New York City Ballet audiences expect to see a diverse repertory from the Company, but this spring, they are in for a novel experience thanks to choreographer Pam Tanowitz. While Tanowitz has worked with NYCB dancers in the past, including Joseph Gordon, Gretchen Smith and Jared Angle for pieces that premiered at the Vail Dance Festival, her forthcoming first commissioned work for NYCB, Bartók Ballet, isn’t just a new affair for viewers, it’s stretching boundaries for the choreographer and dancers, too.
Pam Tanowitz has an illustrious career and a wide breadth of experience, especially in the modern dance world. From creating works for the Martha Graham Dance Company and the Paul Taylor Dance Company to spearheading her own eponymous group, Pam Tanowitz Dance, she is known for creating intimate modern works that often utilize classical steps.
NYCB Ballet Master Glenn Keenan has been working with Tanowitz on Bartók Ballet since the choreographer brought her previously-workshopped piece to the Company. She describes this particular work as post-modern with nods to choreographers of the past.
“There are some odes to Balanchine and Robbins and Cunningham, but it’s very much unlike anything that we generally do on our stage,” Keenan tells us between rehearsals. “It has a very specific aesthetic that’s not what we do on a day-to-day basis. I would attribute it closer to modern dance.”
While New York City Ballet dancers had to adapt to her personal choreographic style, which is different from many of the works in our repertory, Tanowitz has also had to adapt and learn from the Company dancers — namely choreographing dancers on pointe, which is not her usual mode of work.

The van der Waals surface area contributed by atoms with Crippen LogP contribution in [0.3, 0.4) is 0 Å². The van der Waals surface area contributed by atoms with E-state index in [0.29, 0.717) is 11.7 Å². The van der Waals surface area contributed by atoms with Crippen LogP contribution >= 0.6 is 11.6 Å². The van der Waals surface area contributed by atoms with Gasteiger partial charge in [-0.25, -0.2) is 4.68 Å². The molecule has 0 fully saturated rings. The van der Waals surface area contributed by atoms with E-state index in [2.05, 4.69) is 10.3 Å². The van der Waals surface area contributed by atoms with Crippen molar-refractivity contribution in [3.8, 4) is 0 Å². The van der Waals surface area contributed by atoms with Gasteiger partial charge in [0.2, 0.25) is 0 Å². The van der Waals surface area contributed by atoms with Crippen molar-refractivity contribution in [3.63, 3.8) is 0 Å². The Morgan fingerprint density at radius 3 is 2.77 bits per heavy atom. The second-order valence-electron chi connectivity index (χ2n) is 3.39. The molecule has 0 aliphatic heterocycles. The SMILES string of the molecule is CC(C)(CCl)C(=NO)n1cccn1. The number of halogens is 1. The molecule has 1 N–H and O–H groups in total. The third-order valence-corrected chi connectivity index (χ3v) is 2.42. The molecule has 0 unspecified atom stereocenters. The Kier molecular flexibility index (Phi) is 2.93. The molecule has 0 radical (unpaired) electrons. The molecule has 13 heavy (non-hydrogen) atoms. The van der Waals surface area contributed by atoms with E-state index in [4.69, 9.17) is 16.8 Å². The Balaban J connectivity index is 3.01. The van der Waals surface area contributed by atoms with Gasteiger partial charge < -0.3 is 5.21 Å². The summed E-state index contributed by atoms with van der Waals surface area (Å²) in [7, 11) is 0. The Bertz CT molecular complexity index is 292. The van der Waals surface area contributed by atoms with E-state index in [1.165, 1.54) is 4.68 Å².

“The dancers have all been really responsive to her,” Keenan says. “She has ideas of what she wants, so it’s very much been a joint effort with her asking them ‘Is this comfortable to do on pointe or would you rather do the next part on pointe?’ It’s been a very collaborative venture in that respect.”
Performance Photos from Tanowitz's Bartók Ballet
Corps de Ballet Member Kennard Henson, one of the 11 dancers in the piece, explains that Tanowitz is trying to find a balance between “traditional” ballet movement and her own movement style in this work for the Company.
“It’s been a different process than I’m used to because the style is so different than Balanchine or any other of the ballets that we do,” he says. “We have to get used to moving a certain way.”
However, the challenges of adapting to a new style of dance give the cast an opportunity to enjoy certain elements they don’t usually get to explore. For Henson, that’s being able to discover different kinds of movement and interactions onstage.
“You’re always attached to the floor,” he says. “Nothing is too high. Everything is grounded.”
“I think it’s a ballet that’s more for [the dancers] than the audience,” Henson explains. “That’s how the choreography works. If [we’re] not looking at each other, it doesn’t really read. She would always say, ‘Cunningham said you dance for each other, not the audience. You’re just allowing them to watch.’”